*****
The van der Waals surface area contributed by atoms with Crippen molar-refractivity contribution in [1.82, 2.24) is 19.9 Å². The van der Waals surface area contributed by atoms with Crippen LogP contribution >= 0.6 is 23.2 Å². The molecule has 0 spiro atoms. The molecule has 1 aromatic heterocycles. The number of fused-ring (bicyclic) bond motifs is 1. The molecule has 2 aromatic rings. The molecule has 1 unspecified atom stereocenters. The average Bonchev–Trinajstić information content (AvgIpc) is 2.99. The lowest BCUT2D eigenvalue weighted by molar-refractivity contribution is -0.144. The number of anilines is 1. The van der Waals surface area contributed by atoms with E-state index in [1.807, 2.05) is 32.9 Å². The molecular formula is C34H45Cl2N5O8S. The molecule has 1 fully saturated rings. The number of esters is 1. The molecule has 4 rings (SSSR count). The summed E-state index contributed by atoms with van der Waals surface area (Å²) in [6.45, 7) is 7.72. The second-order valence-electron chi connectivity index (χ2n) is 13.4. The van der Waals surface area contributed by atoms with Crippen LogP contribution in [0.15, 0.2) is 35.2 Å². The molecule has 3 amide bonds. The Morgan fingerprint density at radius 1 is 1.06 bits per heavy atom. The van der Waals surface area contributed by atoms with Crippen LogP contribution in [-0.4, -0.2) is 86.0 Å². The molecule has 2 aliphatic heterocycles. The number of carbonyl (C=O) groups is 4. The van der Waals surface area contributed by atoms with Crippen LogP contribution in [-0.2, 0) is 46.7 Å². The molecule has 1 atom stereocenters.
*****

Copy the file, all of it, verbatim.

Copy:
The van der Waals surface area contributed by atoms with Crippen molar-refractivity contribution in [1.82, 2.24) is 19.9 Å². The van der Waals surface area contributed by atoms with Crippen LogP contribution >= 0.6 is 23.2 Å². The molecule has 0 spiro atoms. The molecule has 1 aromatic heterocycles. The number of fused-ring (bicyclic) bond motifs is 1. The molecule has 2 aromatic rings. The molecule has 1 unspecified atom stereocenters. The average Bonchev–Trinajstić information content (AvgIpc) is 2.99. The lowest BCUT2D eigenvalue weighted by molar-refractivity contribution is -0.144. The number of anilines is 1. The van der Waals surface area contributed by atoms with E-state index in [1.807, 2.05) is 32.9 Å². The molecular formula is C34H45Cl2N5O8S. The molecule has 1 fully saturated rings. The number of esters is 1. The molecule has 4 rings (SSSR count). The summed E-state index contributed by atoms with van der Waals surface area (Å²) in [6.45, 7) is 7.72. The second-order valence-electron chi connectivity index (χ2n) is 13.4. The van der Waals surface area contributed by atoms with Crippen LogP contribution in [0.15, 0.2) is 35.2 Å². The molecule has 3 amide bonds. The Morgan fingerprint density at radius 1 is 1.06 bits per heavy atom. The van der Waals surface area contributed by atoms with Crippen LogP contribution in [-0.4, -0.2) is 86.0 Å². The molecule has 2 aliphatic heterocycles. The number of carbonyl (C=O) groups is 4. The van der Waals surface area contributed by atoms with Crippen LogP contribution in [-0.2, 0) is 46.7 Å². The molecule has 1 atom stereocenters.